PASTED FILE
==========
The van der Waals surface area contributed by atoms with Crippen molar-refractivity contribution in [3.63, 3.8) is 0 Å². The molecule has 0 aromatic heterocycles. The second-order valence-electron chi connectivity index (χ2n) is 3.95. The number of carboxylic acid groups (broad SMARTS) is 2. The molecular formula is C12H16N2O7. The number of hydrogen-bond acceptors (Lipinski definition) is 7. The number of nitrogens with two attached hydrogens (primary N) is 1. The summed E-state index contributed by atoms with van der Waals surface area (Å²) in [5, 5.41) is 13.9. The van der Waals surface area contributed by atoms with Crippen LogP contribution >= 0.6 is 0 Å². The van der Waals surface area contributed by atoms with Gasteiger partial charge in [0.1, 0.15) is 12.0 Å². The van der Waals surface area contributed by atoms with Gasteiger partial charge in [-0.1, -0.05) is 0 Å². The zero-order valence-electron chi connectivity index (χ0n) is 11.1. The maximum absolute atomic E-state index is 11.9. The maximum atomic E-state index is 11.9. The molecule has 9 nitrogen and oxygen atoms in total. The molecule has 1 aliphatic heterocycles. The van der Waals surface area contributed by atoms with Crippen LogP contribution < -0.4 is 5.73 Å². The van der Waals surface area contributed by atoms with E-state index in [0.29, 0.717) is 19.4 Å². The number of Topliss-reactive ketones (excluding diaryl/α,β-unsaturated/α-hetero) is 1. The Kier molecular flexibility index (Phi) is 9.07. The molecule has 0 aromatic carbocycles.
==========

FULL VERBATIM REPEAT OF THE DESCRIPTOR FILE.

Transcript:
The van der Waals surface area contributed by atoms with Crippen molar-refractivity contribution in [3.63, 3.8) is 0 Å². The molecule has 0 aromatic heterocycles. The second-order valence-electron chi connectivity index (χ2n) is 3.95. The number of carboxylic acid groups (broad SMARTS) is 2. The molecular formula is C12H16N2O7. The number of hydrogen-bond acceptors (Lipinski definition) is 7. The number of nitrogens with two attached hydrogens (primary N) is 1. The summed E-state index contributed by atoms with van der Waals surface area (Å²) in [5, 5.41) is 13.9. The van der Waals surface area contributed by atoms with Crippen LogP contribution >= 0.6 is 0 Å². The van der Waals surface area contributed by atoms with Gasteiger partial charge in [0.1, 0.15) is 12.0 Å². The van der Waals surface area contributed by atoms with Gasteiger partial charge in [-0.1, -0.05) is 0 Å². The zero-order valence-electron chi connectivity index (χ0n) is 11.1. The maximum absolute atomic E-state index is 11.9. The maximum atomic E-state index is 11.9. The molecule has 9 nitrogen and oxygen atoms in total. The molecule has 1 aliphatic heterocycles. The van der Waals surface area contributed by atoms with Crippen LogP contribution < -0.4 is 5.73 Å². The van der Waals surface area contributed by atoms with E-state index in [0.29, 0.717) is 19.4 Å². The number of Topliss-reactive ketones (excluding diaryl/α,β-unsaturated/α-hetero) is 1. The Kier molecular flexibility index (Phi) is 9.07. The molecule has 0 aromatic carbocycles.